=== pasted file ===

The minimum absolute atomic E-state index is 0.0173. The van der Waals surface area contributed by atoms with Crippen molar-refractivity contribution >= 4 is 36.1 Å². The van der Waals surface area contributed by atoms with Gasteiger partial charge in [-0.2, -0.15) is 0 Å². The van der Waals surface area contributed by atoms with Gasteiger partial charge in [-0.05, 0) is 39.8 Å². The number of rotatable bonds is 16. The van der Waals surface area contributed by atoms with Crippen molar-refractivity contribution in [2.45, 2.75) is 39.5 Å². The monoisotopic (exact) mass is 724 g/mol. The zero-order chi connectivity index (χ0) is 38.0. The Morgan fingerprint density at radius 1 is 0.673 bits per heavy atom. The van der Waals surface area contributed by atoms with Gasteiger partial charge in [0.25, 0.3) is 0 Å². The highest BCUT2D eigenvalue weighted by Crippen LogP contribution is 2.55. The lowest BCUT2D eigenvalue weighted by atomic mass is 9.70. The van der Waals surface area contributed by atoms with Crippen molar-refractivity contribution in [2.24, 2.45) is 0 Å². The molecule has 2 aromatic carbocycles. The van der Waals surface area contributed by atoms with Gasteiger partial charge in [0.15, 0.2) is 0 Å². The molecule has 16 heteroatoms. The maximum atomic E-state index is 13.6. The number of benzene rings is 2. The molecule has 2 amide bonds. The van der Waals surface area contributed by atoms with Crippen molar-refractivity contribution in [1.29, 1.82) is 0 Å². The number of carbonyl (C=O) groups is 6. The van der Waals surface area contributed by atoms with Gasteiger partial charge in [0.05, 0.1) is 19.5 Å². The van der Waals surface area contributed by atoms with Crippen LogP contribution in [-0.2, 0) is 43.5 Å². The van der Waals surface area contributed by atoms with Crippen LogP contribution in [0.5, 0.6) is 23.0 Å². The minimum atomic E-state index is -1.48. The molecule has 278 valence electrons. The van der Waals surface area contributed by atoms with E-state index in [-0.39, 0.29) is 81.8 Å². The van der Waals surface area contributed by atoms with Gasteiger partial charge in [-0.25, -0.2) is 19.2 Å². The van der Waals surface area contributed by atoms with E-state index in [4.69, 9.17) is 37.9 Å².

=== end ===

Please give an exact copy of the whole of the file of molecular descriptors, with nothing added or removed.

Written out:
The minimum absolute atomic E-state index is 0.0173. The van der Waals surface area contributed by atoms with Crippen molar-refractivity contribution >= 4 is 36.1 Å². The van der Waals surface area contributed by atoms with Gasteiger partial charge in [-0.2, -0.15) is 0 Å². The van der Waals surface area contributed by atoms with Gasteiger partial charge in [-0.05, 0) is 39.8 Å². The number of rotatable bonds is 16. The van der Waals surface area contributed by atoms with Crippen molar-refractivity contribution in [2.45, 2.75) is 39.5 Å². The monoisotopic (exact) mass is 724 g/mol. The zero-order chi connectivity index (χ0) is 38.0. The Morgan fingerprint density at radius 1 is 0.673 bits per heavy atom. The van der Waals surface area contributed by atoms with Gasteiger partial charge in [0.25, 0.3) is 0 Å². The highest BCUT2D eigenvalue weighted by Crippen LogP contribution is 2.55. The lowest BCUT2D eigenvalue weighted by atomic mass is 9.70. The van der Waals surface area contributed by atoms with Crippen molar-refractivity contribution in [2.24, 2.45) is 0 Å². The molecule has 2 aromatic carbocycles. The van der Waals surface area contributed by atoms with Gasteiger partial charge in [0.15, 0.2) is 0 Å². The molecule has 16 heteroatoms. The maximum atomic E-state index is 13.6. The number of benzene rings is 2. The molecule has 2 amide bonds. The van der Waals surface area contributed by atoms with Crippen molar-refractivity contribution in [1.29, 1.82) is 0 Å². The number of carbonyl (C=O) groups is 6. The van der Waals surface area contributed by atoms with Gasteiger partial charge in [0.05, 0.1) is 19.5 Å². The van der Waals surface area contributed by atoms with Crippen LogP contribution in [-0.2, 0) is 43.5 Å². The van der Waals surface area contributed by atoms with Crippen LogP contribution in [0.5, 0.6) is 23.0 Å². The minimum atomic E-state index is -1.48. The molecule has 278 valence electrons. The van der Waals surface area contributed by atoms with E-state index in [-0.39, 0.29) is 81.8 Å². The van der Waals surface area contributed by atoms with Gasteiger partial charge in [-0.25, -0.2) is 19.2 Å². The van der Waals surface area contributed by atoms with E-state index in [4.69, 9.17) is 37.9 Å².